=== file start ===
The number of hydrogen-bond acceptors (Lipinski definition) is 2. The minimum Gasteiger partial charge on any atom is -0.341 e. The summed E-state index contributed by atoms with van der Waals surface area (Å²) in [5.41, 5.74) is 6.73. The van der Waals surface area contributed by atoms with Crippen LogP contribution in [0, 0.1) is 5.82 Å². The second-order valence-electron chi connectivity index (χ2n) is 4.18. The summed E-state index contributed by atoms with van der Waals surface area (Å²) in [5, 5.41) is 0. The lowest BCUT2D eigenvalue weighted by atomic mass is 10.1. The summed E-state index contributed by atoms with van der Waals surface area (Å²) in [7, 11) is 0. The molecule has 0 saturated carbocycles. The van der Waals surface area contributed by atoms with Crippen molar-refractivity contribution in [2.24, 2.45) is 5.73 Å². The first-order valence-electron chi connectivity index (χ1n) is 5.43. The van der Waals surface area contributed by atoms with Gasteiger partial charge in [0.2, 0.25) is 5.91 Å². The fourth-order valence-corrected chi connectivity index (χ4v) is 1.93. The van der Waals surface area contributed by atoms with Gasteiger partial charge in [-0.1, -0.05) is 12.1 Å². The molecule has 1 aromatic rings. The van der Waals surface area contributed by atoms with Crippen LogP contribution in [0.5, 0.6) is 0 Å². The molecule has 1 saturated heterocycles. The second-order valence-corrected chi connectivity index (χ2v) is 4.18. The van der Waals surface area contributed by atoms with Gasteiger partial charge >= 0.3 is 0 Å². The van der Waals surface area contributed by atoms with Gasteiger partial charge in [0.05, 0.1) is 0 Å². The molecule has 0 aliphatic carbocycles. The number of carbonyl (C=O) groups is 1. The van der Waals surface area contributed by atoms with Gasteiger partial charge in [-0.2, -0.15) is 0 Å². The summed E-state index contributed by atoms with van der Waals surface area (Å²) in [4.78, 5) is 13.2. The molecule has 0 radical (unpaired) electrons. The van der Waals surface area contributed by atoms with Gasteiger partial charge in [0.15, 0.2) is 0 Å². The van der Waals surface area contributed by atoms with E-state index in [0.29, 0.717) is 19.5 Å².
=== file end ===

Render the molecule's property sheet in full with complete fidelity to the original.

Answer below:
The number of hydrogen-bond acceptors (Lipinski definition) is 2. The minimum Gasteiger partial charge on any atom is -0.341 e. The summed E-state index contributed by atoms with van der Waals surface area (Å²) in [5.41, 5.74) is 6.73. The van der Waals surface area contributed by atoms with Crippen LogP contribution in [0, 0.1) is 5.82 Å². The second-order valence-electron chi connectivity index (χ2n) is 4.18. The summed E-state index contributed by atoms with van der Waals surface area (Å²) in [5, 5.41) is 0. The lowest BCUT2D eigenvalue weighted by atomic mass is 10.1. The summed E-state index contributed by atoms with van der Waals surface area (Å²) in [7, 11) is 0. The molecule has 0 saturated carbocycles. The van der Waals surface area contributed by atoms with Crippen molar-refractivity contribution in [2.24, 2.45) is 5.73 Å². The first-order valence-electron chi connectivity index (χ1n) is 5.43. The van der Waals surface area contributed by atoms with Gasteiger partial charge in [0.2, 0.25) is 5.91 Å². The fourth-order valence-corrected chi connectivity index (χ4v) is 1.93. The van der Waals surface area contributed by atoms with Gasteiger partial charge in [-0.1, -0.05) is 12.1 Å². The molecule has 1 aromatic rings. The van der Waals surface area contributed by atoms with Crippen LogP contribution in [0.5, 0.6) is 0 Å². The molecule has 1 saturated heterocycles. The second-order valence-corrected chi connectivity index (χ2v) is 4.18. The van der Waals surface area contributed by atoms with Gasteiger partial charge >= 0.3 is 0 Å². The van der Waals surface area contributed by atoms with Gasteiger partial charge in [0.05, 0.1) is 0 Å². The molecule has 0 aliphatic carbocycles. The number of carbonyl (C=O) groups is 1. The van der Waals surface area contributed by atoms with Gasteiger partial charge in [-0.2, -0.15) is 0 Å². The summed E-state index contributed by atoms with van der Waals surface area (Å²) in [4.78, 5) is 13.2. The molecule has 0 radical (unpaired) electrons. The van der Waals surface area contributed by atoms with Gasteiger partial charge in [0.15, 0.2) is 0 Å². The van der Waals surface area contributed by atoms with E-state index in [0.29, 0.717) is 19.5 Å².